Monday, April 02, 2007

Book Review: Censored 2007

Full Title: Censored 2007, The Top 25 Censored Stories
Author: Peter Phillips and Project Censored

First off, don’t be confused by the title; this book isn’t the top 25 censored stories of 2007, which has hardly begun; it’s the top 25 censored stories of the past year or so. It’s a compendium of censored news stories, which they put out every year—this is simply the 2007 edition.

The concept of the book is flawless: the media is biased—whether because of some grand conspiracy, or because of media consolidation, or because that’s just the way it is—and this book looks at media bias, from the point of view of important stories that were not covered, or were under-covered, by the mainstream media. Project Censored monitors the media, and reports on stories that the mainstream media refuses to. (Or gives such short shrift to that the general public is never aware of the story’s significance.) The project is managed through Sonoma State University’s Department of Sociology.

Unfortunately, the execution of the book is poor. They obviously didn’t have a strong editorial staff, and a lot of sloppy writing, poor grammar, and punctuation mistakes made it through. The most common problem I found was that the author would begin a quotation, with open quotation marks (“), but never close it. For example, consider the following paragraph, in the Halliburton Charged with Selling Nuclear Technologies to Iran story:

Collins supports the legislation, stating, “It prevents U.S. corporations from creating a shell company somewhere else in order to do business with rogue, terror-sponsoring nations such as Syria and Iran. The bottom line is that if a U.S. company is evading sanctions to do business with one of these countries, they are helping to prop up countries that support terrorism—most often aimed against America.

This paragraph was at the end of a section, so there was no following paragraph. There are two sentences, after the open quote, so my question is: Did Collins utter both sentences, or just the first, and the second is the author’s comment, expanding on Collins’ sentence? There’s no way to know. This is the first example I found, as I went looking for them for this post, but this was a common mistake that I found throughout the book.

I also found an air of “breathless journalism” throughout many parts of the book. (Not the entire book, mind you; it seems to depend on who the main editors were for any given chapter.)

Another problem I had with the book is that it sometimes showed poor judgement. For example, the first chapter in the book, The Top Censored Stories of 2005 and 2006, was mostly good. There were some stories I knew about, but agreed had been under-covered, and there were some that were new to me. But there was also one called Physicist Concludes Official September 11 Explanation is Implausible, in which they expand on the theory that, yep, you guessed it, the buildings didn’t crash on September 11th because they were hit by planes, they came down because of demolition. In other words, the U.S. purposely brought down their own buildings, and just blamed it on the terrorists.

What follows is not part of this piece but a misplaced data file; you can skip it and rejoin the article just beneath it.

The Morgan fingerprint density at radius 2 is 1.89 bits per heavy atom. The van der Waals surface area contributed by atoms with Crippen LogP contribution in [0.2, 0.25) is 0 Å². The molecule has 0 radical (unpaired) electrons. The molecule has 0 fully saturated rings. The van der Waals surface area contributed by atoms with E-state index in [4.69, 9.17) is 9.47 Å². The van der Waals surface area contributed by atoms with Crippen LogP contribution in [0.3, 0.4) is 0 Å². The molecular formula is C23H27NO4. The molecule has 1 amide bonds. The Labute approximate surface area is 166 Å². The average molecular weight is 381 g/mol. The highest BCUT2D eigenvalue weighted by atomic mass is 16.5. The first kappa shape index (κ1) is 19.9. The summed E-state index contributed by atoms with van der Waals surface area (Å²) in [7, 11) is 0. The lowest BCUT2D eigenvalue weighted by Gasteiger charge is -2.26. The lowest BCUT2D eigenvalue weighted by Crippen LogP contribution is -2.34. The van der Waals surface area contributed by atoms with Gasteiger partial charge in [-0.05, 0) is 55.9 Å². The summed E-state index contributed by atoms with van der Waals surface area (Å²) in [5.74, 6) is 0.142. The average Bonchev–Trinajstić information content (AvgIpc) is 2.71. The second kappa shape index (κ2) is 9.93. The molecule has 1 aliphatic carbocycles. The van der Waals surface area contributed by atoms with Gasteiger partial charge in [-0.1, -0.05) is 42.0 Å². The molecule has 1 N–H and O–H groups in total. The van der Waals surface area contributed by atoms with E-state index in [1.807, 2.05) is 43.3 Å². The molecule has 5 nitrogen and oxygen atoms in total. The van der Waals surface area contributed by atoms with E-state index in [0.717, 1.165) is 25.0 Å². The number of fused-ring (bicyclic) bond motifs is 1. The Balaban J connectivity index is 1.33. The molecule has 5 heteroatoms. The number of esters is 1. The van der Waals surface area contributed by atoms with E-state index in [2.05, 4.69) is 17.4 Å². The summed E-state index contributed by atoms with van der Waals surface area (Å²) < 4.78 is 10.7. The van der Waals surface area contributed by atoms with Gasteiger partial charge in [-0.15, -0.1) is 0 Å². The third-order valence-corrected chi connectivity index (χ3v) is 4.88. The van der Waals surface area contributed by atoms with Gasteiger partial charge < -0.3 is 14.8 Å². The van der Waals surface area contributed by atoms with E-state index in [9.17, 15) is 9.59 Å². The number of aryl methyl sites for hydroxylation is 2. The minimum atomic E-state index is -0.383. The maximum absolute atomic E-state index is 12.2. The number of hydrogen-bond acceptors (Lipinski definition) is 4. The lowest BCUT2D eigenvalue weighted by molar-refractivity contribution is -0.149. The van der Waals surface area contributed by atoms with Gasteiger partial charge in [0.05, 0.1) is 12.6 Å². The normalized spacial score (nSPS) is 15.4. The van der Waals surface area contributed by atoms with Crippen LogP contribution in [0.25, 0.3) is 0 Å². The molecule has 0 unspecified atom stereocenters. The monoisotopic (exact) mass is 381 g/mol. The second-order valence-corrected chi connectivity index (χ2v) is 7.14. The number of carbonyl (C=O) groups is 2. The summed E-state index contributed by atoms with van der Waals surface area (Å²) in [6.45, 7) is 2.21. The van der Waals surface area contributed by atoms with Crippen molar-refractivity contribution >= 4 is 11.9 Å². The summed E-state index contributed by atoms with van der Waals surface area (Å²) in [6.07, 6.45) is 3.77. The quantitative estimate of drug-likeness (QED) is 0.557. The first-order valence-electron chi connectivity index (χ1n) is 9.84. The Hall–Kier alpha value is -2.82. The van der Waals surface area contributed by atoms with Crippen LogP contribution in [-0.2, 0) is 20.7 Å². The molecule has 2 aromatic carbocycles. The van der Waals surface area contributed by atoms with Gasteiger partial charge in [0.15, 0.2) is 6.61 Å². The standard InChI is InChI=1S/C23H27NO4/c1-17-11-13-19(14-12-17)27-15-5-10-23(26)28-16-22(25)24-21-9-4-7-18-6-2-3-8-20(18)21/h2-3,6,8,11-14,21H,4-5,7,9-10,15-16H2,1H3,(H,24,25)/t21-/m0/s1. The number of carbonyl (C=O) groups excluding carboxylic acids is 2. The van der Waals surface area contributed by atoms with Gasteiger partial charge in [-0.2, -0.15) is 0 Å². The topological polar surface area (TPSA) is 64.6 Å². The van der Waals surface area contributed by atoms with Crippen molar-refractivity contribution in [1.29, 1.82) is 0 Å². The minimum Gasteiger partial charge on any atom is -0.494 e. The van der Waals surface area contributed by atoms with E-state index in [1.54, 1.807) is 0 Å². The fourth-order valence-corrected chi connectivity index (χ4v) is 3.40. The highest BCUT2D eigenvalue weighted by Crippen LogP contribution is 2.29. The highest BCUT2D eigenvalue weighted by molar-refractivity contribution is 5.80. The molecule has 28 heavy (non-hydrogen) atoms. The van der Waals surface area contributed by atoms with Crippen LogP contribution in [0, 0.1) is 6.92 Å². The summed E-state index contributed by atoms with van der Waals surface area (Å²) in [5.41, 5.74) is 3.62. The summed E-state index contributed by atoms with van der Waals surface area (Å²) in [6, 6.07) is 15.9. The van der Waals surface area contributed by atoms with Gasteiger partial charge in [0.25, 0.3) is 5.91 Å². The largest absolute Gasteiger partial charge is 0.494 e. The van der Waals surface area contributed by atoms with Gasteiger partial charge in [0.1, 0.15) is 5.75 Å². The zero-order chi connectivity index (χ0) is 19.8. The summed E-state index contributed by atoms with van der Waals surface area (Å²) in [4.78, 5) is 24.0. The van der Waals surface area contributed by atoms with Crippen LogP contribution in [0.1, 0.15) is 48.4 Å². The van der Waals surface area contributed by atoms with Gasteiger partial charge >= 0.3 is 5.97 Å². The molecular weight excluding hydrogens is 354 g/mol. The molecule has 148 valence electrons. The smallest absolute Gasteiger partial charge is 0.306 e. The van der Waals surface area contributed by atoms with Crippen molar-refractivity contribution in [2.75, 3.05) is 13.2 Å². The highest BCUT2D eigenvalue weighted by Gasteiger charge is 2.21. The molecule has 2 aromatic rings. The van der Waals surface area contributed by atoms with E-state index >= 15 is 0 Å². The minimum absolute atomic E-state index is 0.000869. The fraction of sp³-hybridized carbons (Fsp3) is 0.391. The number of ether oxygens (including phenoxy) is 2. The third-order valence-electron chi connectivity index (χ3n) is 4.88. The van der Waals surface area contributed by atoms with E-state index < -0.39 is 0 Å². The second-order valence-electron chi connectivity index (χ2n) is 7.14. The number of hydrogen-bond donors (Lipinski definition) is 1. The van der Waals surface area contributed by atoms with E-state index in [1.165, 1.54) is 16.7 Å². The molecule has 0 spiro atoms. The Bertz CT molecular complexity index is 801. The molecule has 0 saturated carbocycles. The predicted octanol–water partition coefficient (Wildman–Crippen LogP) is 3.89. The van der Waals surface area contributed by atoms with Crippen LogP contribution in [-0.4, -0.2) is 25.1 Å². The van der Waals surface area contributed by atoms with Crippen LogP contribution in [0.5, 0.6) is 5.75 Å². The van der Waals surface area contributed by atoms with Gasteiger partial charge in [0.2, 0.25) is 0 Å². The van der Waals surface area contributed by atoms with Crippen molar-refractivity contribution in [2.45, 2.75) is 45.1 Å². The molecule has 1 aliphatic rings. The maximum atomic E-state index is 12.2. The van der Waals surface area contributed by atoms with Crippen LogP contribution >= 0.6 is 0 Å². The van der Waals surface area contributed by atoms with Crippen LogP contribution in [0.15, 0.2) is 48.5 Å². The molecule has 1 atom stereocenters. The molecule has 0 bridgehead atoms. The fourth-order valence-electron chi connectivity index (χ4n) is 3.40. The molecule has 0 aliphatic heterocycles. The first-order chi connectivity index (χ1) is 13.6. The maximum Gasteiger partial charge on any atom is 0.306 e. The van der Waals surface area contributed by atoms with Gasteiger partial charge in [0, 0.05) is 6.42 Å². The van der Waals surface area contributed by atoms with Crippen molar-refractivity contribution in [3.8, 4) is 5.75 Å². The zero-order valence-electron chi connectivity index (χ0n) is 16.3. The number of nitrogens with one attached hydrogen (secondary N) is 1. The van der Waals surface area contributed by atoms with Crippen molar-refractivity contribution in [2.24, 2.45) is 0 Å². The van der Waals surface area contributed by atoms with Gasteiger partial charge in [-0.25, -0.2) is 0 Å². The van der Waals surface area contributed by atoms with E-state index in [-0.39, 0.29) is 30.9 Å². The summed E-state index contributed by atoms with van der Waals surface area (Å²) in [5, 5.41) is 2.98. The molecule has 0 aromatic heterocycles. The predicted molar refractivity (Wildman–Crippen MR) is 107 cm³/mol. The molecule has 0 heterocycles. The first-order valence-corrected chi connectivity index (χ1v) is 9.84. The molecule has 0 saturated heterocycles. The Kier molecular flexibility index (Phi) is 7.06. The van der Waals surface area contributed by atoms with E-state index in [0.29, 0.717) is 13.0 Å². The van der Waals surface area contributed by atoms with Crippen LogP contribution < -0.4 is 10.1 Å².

This is a theory being put forward by the so-called 9/11 Truth Movement. Fortunately, this theory has been thoroughly debunked—the “science” involved by the people trying to prove the buildings were demolished is not solid. But the theory causes a lot of problems for the general public anyway; click here for an article describing why this crackpot theory is more than just a nuisance (my words, not the article’s author). The fact that this story was included in the book brings the book’s credibility level down a notch; while much of the book is centred on credible news, it also has this section which gives credence to a crackpot theory, which leads me to question any other stories I wasn’t familiar with.

On a positive note, however, I loved the chapter called Junk Food News and News Abuse. I’ll let the book speak for itself on this one:

One early criticism of Project Censored was from editors and publishers claiming that what the project refers to as censorship is simply a disagreement with the decisions they make regarding what is or is not newsworthy. During the first published volume of Censored research in 1993, founder Carl Jensen addressed this complaint and discussed the reasoning behind his creation of the Junk Food News chapter:

“Many news professionals have said that the issue isn’t so much censorship (or self-censorship) per se, as it is a difference of opinion about precisely what information is important to publish or broadcast. They also point out that there is a finite amount of time and space for news delivery—about twenty-three minutes for a half hour network television evening news program—and that it’s their responsibility to determine which stories are most critical for the public to know.

This struck me as a legitimate argument, so I decided to review the stories that editors and news directors consider to be most worthy of filling their valuable time and space. However, in the course of this research project, I did not find an abundance of hard hitting investigative journalism. Quite the contrary. Indeed, what did become evident was a journalistic phenomenon I call Junk Food News (JFN), which, in essence, represents the flip side of the “Best Censored Stories.” The typical JFN diet consists of sensationalized, personalized and homogenized trivia…. The problem is not the lack of time and space for news, but the quality of the news selected to fill that time and space. We’re suffering from news inflation—there seems to be more of it than ever before, but it isn’t worth as much as it used to be.